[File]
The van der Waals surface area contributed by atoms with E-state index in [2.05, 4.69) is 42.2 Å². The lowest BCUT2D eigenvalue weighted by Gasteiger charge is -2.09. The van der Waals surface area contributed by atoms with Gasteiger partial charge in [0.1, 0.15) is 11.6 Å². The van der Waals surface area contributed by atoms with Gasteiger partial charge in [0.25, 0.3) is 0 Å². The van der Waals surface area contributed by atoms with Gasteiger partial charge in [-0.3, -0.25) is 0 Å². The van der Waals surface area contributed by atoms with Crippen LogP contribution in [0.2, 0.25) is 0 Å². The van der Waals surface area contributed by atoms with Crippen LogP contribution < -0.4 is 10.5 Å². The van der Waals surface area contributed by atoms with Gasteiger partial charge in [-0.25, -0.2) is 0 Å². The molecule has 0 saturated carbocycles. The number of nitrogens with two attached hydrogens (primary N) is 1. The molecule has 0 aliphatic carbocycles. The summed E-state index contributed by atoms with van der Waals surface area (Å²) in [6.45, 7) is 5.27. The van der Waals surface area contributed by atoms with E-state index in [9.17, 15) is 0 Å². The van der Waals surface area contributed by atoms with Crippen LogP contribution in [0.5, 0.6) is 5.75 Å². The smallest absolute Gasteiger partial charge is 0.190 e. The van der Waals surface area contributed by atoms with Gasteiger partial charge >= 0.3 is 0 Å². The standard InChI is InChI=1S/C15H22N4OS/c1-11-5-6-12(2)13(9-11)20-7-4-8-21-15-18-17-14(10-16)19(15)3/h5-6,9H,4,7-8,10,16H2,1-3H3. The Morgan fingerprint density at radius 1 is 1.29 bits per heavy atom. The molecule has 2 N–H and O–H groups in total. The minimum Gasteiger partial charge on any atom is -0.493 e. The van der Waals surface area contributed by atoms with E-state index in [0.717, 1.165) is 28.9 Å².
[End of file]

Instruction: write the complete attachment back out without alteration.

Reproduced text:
The van der Waals surface area contributed by atoms with E-state index in [2.05, 4.69) is 42.2 Å². The lowest BCUT2D eigenvalue weighted by Gasteiger charge is -2.09. The van der Waals surface area contributed by atoms with Gasteiger partial charge in [0.1, 0.15) is 11.6 Å². The van der Waals surface area contributed by atoms with Gasteiger partial charge in [0.25, 0.3) is 0 Å². The van der Waals surface area contributed by atoms with Gasteiger partial charge in [-0.3, -0.25) is 0 Å². The van der Waals surface area contributed by atoms with Crippen LogP contribution in [0.2, 0.25) is 0 Å². The van der Waals surface area contributed by atoms with Crippen LogP contribution < -0.4 is 10.5 Å². The van der Waals surface area contributed by atoms with Gasteiger partial charge in [-0.25, -0.2) is 0 Å². The molecule has 0 saturated carbocycles. The number of nitrogens with two attached hydrogens (primary N) is 1. The molecule has 0 aliphatic carbocycles. The summed E-state index contributed by atoms with van der Waals surface area (Å²) in [6.45, 7) is 5.27. The van der Waals surface area contributed by atoms with E-state index in [9.17, 15) is 0 Å². The van der Waals surface area contributed by atoms with Crippen LogP contribution in [0.5, 0.6) is 5.75 Å². The smallest absolute Gasteiger partial charge is 0.190 e. The van der Waals surface area contributed by atoms with Gasteiger partial charge >= 0.3 is 0 Å². The standard InChI is InChI=1S/C15H22N4OS/c1-11-5-6-12(2)13(9-11)20-7-4-8-21-15-18-17-14(10-16)19(15)3/h5-6,9H,4,7-8,10,16H2,1-3H3. The Morgan fingerprint density at radius 1 is 1.29 bits per heavy atom. The molecule has 2 N–H and O–H groups in total. The minimum Gasteiger partial charge on any atom is -0.493 e. The van der Waals surface area contributed by atoms with E-state index in [0.717, 1.165) is 28.9 Å².